In order to be eligible for Federal funds under the CO-OP program, an organization must meet the following requirements.
1. It must be organized as a non-profit, member corporation under State law.
2. It must not be an existing organization that provides insurance as of July 16, 2009, and must not be an affiliate or successor of any such organization.
3. Its governing documents incorporate ethics and conflict of interest standards protecting against insurance industry involvement and interference.
4. It must not be sponsored by a State, county, or local government, or any government instrumentality.
5. Substantially all of its activities must consist of the issuance of qualified health benefit plans in the individual and small group markets in each State in which it is licensed to issue such plans.
6. Governance of the organization must be subject to a majority vote of its members (i.e., beneficiaries).
7. As provided in regulations promulgated by the Secretary of Health and Human Services (HHS), it must be required to operate with a strong consumer focus, including timeliness, responsiveness, and accountability to members.
8. Any profits made would be required to be used to lower premiums, improve benefits, or for other programs intended to improve the quality of health care delivered to members.
Organizations participating in the CO-OP program would be permitted to enter into collective purchasing arrangements for services and items that increase administrative and other cost efficiencies, especially to facilitate start-up of the entities, including claims administration, administrative services, health information technology, and actuarial services. A purchasing council may be established to execute these collective purchasing agreements. The council shall be prohibited from setting payment rates for health care facilities and providers. There shall be no representatives of Federal, state, or local government or any employee or affiliate of an existing private insurer on the council. The council would be subject to existing anti-trust statutes.
Not only does Baucus make it unlikely that anyone will be able to start a health insurance co-op in the first place, but he actually manages to pretty much prohibit the creation of a single-payer option. I get why you wouldn't want current insurance companies from setting up co-ops; the anti-trust implications would be huge, if the government ever actually starts paying attention to the Sherman Act at some point in the future.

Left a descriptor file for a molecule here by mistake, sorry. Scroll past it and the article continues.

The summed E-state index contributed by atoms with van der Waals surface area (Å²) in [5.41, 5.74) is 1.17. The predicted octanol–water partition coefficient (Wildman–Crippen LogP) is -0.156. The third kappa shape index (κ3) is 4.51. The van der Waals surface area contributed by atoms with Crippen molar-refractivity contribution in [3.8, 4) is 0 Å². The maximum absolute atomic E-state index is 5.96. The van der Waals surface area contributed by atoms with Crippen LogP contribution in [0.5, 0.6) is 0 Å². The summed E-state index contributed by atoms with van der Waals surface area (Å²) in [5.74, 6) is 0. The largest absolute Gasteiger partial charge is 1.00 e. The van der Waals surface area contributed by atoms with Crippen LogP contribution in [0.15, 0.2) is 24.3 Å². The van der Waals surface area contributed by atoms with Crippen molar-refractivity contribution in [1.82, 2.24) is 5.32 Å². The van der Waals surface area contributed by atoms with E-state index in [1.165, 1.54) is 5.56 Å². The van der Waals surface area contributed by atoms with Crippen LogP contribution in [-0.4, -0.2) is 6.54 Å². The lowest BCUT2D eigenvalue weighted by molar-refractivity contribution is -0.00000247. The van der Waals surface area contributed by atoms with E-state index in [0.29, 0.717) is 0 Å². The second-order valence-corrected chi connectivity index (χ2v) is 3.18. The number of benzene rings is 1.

But what's the purpose for prohibiting ANY government involvement in a co-op plan, if it's such a gosh darned great way of saving money, and you're presumably trying to allow folks to maintain maximum health care choices? If a small town with its own doctor and its own branch of the state's largest hospital chain wants to set up its own co-op under this ridiculous plan, why would Baucus prohibit that?
You know the reason why, right? It's because if one town is able to enroll its residents in a co-op, then two towns might do it, and then a whole county, and perhaps an entire state will do so. This guy is trying to stifle any attempt to create a single-payer option, even if a majority of the people in this country eventually want one. He’s absolutely phobic about government having anything to do with health insurance, despite the fact that Medicare is a major success. Meanwhile, he’s put all of his eggs in the co-op basket, even though it’s never been tried. But then, he creates restrictions that basically ensure the failure of the co-op idea.
If anyone was giving Max Baucus the benefit of the doubt before, with regard to his purchase by the health insurance industry, this should pretty much put that to rest. He is jumping through hoops to prevent competition in the health insurance industry.
How can co-ops possibly work? Oh, I suppose there might be a few Wendell Potters out there, who know about health insurance and might come forward to create a co-op. But most other folks with health insurance experience are pretty well locked out. How will a co-op handle risk? Under the above scheme, they have to be completely self-sufficient, they have to compete on the same level as insurance companies with billions of dollars in assets to fight them, and they’re required to plow any profits back into the co-op; they can't save for a rainy day. Even if there are a few brave souls out there, they’ll be at a major market disadvantage.
But there’s something else to consider here. Think Wal-Mart.
Say, for the hell of it, that Joe and Mary decide to start a health insurance co-op with some of that whopping $6 billion. They get it all set up, set their premium rates, which are 20% lower, on average, than the major insurance companies. They sign up some folks, and the major insurers don't like it. Keep in mind, these co-ops will be tiny, by design, because Baucus has designed them that way, being state-based. What's to prevent Aetna or Cigna, or any or all of the private health insurance conglomerates, from taking a loss in the small geographic area where Joe and Mary’s co-op appears, and putting them out of business? The simple answer is nothing.